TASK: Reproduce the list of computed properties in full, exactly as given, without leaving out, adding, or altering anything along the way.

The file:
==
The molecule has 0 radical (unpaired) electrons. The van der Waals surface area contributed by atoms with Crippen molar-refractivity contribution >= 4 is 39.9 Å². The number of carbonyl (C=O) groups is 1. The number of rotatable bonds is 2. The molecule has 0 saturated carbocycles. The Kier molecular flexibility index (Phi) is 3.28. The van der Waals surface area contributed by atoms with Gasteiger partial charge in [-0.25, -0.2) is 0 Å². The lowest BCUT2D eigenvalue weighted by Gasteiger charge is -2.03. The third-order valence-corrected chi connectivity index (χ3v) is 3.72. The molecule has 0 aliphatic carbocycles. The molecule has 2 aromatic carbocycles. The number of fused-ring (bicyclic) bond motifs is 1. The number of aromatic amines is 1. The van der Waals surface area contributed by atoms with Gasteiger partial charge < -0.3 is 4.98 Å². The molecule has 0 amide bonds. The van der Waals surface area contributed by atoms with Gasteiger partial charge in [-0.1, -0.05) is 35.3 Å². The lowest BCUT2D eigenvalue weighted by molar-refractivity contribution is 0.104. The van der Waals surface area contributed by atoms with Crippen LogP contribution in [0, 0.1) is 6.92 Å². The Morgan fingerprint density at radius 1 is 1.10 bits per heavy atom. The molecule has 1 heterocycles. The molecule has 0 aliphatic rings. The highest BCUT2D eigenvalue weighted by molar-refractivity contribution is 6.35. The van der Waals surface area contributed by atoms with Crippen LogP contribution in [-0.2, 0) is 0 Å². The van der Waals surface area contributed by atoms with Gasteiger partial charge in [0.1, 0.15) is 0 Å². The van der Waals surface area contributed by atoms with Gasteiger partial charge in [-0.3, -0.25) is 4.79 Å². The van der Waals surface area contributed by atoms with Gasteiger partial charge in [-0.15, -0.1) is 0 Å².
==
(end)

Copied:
The molecule has 0 radical (unpaired) electrons. The van der Waals surface area contributed by atoms with Crippen molar-refractivity contribution >= 4 is 39.9 Å². The number of carbonyl (C=O) groups is 1. The number of rotatable bonds is 2. The molecule has 0 saturated carbocycles. The Kier molecular flexibility index (Phi) is 3.28. The van der Waals surface area contributed by atoms with Gasteiger partial charge in [-0.25, -0.2) is 0 Å². The lowest BCUT2D eigenvalue weighted by Gasteiger charge is -2.03. The third-order valence-corrected chi connectivity index (χ3v) is 3.72. The molecule has 0 aliphatic carbocycles. The molecule has 2 aromatic carbocycles. The number of fused-ring (bicyclic) bond motifs is 1. The number of aromatic amines is 1. The van der Waals surface area contributed by atoms with Gasteiger partial charge < -0.3 is 4.98 Å². The molecule has 0 amide bonds. The van der Waals surface area contributed by atoms with Gasteiger partial charge in [-0.1, -0.05) is 35.3 Å². The lowest BCUT2D eigenvalue weighted by molar-refractivity contribution is 0.104. The van der Waals surface area contributed by atoms with Crippen LogP contribution in [0, 0.1) is 6.92 Å². The Morgan fingerprint density at radius 1 is 1.10 bits per heavy atom. The molecule has 1 heterocycles. The molecule has 0 aliphatic rings. The highest BCUT2D eigenvalue weighted by molar-refractivity contribution is 6.35. The van der Waals surface area contributed by atoms with Crippen LogP contribution in [-0.2, 0) is 0 Å². The van der Waals surface area contributed by atoms with Gasteiger partial charge in [0.1, 0.15) is 0 Å². The van der Waals surface area contributed by atoms with Gasteiger partial charge in [-0.3, -0.25) is 4.79 Å². The van der Waals surface area contributed by atoms with Gasteiger partial charge in [-0.15, -0.1) is 0 Å².